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15 Years Ago: McGwire and Sosa – Baseball History with an Asterisk

Posted on September 01, 2013 by Dean Hybl
Sammy Sosa and Mark McGwire seemed larger than life when they captivated the baseball world in 1998.

Sammy Sosa and Mark McGwire seemed larger than life when they captivated the baseball world in 1998.

When someone tells you that something seems too good to be true, all you have to think about the 1998 baseball season to know that is indeed a true statement.

It is hard to believe that it was 15 years ago when Mark McGwire and Sammy Sosa captivated the sports world with a display of home run power that helped many fans forget the loss of the World Series to a labor dispute just three years earlier.

Whether it was watching them blast bombs in the batting cages prior to the game or long home runs during the game, fans couldn’t get enough of the two home run heroes.

At the time, fans marveled that these two superstars were able to annihilate one of baseball’s most honored records after it had withstood very few challenges over 37 years since being set by Roger Maris.

However, though there were some hints about possible use of artificial means by McGwire they were quickly dismissed as neither the media nor fans clearly understood just how much of an impact pills in a bottle could have on player performance.

Sure it seemed a little odd that after having just three players hit 50 or more home runs (and none more than 52) in a season between 1962 and 1994, the 1998 campaign marked the fourth straight with at least 50 home runs and third straight with more than one.

However, “everybody loves the long ball” was the new credo of baseball and fans were streaming back to the ballparks to see balls fly over the fence.

In 1961 when Roger Maris broke Babe Ruth’s record of 60 homers in a season, there was much made over the fact there were 162 games in the season, instead of the previous 154. Commissioner Ford Frick even created the idea of putting an asterisk in the record books if Maris eclipsed the record after the 154th game of the season. For many years, the record book actually listed both a 154 game record and a 162 game record.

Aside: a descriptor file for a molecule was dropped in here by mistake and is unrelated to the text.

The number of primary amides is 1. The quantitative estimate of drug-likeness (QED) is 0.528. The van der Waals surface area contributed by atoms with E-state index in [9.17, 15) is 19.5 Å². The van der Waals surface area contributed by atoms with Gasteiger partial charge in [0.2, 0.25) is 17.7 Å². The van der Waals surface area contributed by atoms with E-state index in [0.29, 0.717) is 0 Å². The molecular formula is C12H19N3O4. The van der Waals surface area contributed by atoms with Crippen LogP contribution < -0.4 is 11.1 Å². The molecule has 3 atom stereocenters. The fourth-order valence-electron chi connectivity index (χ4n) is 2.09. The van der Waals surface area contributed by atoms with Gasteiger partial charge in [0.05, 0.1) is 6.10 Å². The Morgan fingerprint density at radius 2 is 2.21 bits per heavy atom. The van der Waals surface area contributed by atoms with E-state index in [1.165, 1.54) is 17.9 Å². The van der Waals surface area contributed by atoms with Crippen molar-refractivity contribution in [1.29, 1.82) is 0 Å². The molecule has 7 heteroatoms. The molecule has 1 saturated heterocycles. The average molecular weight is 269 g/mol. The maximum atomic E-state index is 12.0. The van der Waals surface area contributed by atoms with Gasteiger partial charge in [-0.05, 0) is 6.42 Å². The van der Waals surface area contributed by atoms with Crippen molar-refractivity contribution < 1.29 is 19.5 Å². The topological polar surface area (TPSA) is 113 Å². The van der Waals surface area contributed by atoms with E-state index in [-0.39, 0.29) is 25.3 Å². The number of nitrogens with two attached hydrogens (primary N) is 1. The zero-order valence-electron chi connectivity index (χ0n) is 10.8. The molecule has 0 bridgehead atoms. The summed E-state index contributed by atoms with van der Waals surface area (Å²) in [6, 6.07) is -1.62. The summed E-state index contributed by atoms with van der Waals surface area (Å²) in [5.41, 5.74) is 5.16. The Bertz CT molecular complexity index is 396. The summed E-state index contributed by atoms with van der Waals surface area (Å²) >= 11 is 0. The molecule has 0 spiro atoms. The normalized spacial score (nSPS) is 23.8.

In 1998 there was no such controversy as McGwire hit his 61st home run in the Cardinals’ 144th game of the season (and McGwire’s 137th) on September 7, 1998 and then blasted his record-setting 62nd record the next night against Steve Trachsel of the Chicago Cubs. He went on to hit 70 home runs while playing in 155 games.

Sosa hit his 62nd home run on September 13th in the 150th game for the Cubs and his 146th game. He finished the season with 66 home runs in 159 games.

Neither player seemed quite so larger than life when they appeared before Congress to discuss PEDs in 2005.

Neither player seemed quite so larger than life when they appeared before Congress to discuss PEDs in 2005.

The next season both players again eclipsed the previous record as McGwire blasted 65 home runs and Sosa 63. In 2001, Sosa became the only player with three 60+ home run season as he hit 64 homers. However, he again didn’t win the home run title as Barry Bonds eclipsed McGwire’s single season record with an amazing 73 home runs.

Between 1995 and 2007, the 50 home run mark was reached a total of 19 times by 12 different players. The 60 home run mark was eclipsed six times by three players (Sosa three times, McGwire twice and Bonds once).

It was not until the Balco drug case came to light in 2004 and then congressional hearings on the issue in 2005 that it started to become obvious that performance enhancing drugs were very prevalent in Major League Baseball and likely had contributed to the inflated home run totals.

Major League Baseball started to implement drug testing policies in the mid-2000s and eventually home run totals started to slightly decline. Since Alex Rodriguez, who has twice been implicated as a PED user and is currently appealing a long suspension, hit 54 home runs in 2007, only Jose Bautista with 54 home runs in 2010 has eclipsed the 50 home run mark.

The disappointing consequence of the PED era is that any time a player has a breakout season there are quickly questions about whether those numbers are artificially enhanced. That is the case in 2013 as Chris Davis of the Baltimore Orioles has already blasted 47 home runs in 133 games after hitting a career-high 33 home runs a year ago.

The recent suspension of 13 players, including former MVP Ryan Braun, as part of the BioGenesis investigation is a reminder that while the game is definitely cleaner than it was a decade ago, the rewards are still greater than the risks and players are still willing to do whatever it might take to make the majors.

So, as we celebrate the 15th anniversary of the “Year of the Home Run”, we realize that it was an era that forever changed the game of baseball.

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